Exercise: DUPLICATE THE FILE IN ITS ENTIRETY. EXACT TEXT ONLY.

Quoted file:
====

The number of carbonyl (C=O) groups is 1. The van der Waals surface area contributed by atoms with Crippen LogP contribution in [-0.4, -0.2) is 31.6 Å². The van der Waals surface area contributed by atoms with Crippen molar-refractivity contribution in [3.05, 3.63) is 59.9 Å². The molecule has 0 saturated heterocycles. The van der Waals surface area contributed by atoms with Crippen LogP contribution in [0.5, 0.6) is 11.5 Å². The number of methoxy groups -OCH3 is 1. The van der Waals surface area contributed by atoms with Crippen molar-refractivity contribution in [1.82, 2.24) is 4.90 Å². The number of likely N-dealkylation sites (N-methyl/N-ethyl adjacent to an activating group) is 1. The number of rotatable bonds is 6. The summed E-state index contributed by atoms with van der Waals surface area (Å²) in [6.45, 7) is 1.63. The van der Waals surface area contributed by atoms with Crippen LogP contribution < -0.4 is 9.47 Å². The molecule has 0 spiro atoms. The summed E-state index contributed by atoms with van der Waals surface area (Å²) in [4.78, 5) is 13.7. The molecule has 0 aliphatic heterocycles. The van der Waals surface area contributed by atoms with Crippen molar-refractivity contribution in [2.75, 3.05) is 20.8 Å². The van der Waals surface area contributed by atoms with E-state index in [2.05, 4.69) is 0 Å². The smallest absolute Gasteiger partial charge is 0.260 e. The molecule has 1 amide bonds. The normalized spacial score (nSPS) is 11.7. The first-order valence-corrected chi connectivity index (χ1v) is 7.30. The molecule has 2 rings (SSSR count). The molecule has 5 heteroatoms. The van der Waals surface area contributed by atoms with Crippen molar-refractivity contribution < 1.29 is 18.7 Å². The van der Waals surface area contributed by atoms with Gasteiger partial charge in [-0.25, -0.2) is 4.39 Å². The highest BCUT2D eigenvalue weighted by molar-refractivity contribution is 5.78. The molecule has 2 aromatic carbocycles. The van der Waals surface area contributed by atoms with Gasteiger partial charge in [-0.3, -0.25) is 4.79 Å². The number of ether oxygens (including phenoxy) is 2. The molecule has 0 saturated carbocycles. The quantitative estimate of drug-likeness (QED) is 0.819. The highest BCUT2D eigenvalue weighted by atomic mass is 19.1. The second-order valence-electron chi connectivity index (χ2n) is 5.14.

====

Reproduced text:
The number of carbonyl (C=O) groups is 1. The van der Waals surface area contributed by atoms with Crippen LogP contribution in [-0.4, -0.2) is 31.6 Å². The van der Waals surface area contributed by atoms with Crippen molar-refractivity contribution in [3.05, 3.63) is 59.9 Å². The molecule has 0 saturated heterocycles. The van der Waals surface area contributed by atoms with Crippen LogP contribution in [0.5, 0.6) is 11.5 Å². The number of methoxy groups -OCH3 is 1. The van der Waals surface area contributed by atoms with Crippen molar-refractivity contribution in [1.82, 2.24) is 4.90 Å². The number of likely N-dealkylation sites (N-methyl/N-ethyl adjacent to an activating group) is 1. The number of rotatable bonds is 6. The summed E-state index contributed by atoms with van der Waals surface area (Å²) in [6.45, 7) is 1.63. The van der Waals surface area contributed by atoms with Crippen LogP contribution < -0.4 is 9.47 Å². The molecule has 0 spiro atoms. The summed E-state index contributed by atoms with van der Waals surface area (Å²) in [4.78, 5) is 13.7. The molecule has 0 aliphatic heterocycles. The van der Waals surface area contributed by atoms with Crippen molar-refractivity contribution in [2.75, 3.05) is 20.8 Å². The van der Waals surface area contributed by atoms with E-state index in [2.05, 4.69) is 0 Å². The smallest absolute Gasteiger partial charge is 0.260 e. The molecule has 1 amide bonds. The normalized spacial score (nSPS) is 11.7. The first-order valence-corrected chi connectivity index (χ1v) is 7.30. The molecule has 2 rings (SSSR count). The molecule has 5 heteroatoms. The van der Waals surface area contributed by atoms with Crippen molar-refractivity contribution < 1.29 is 18.7 Å². The van der Waals surface area contributed by atoms with Gasteiger partial charge in [-0.25, -0.2) is 4.39 Å². The highest BCUT2D eigenvalue weighted by molar-refractivity contribution is 5.78. The molecule has 2 aromatic carbocycles. The van der Waals surface area contributed by atoms with Gasteiger partial charge in [-0.3, -0.25) is 4.79 Å². The number of ether oxygens (including phenoxy) is 2. The molecule has 0 saturated carbocycles. The quantitative estimate of drug-likeness (QED) is 0.819. The highest BCUT2D eigenvalue weighted by atomic mass is 19.1. The second-order valence-electron chi connectivity index (χ2n) is 5.14.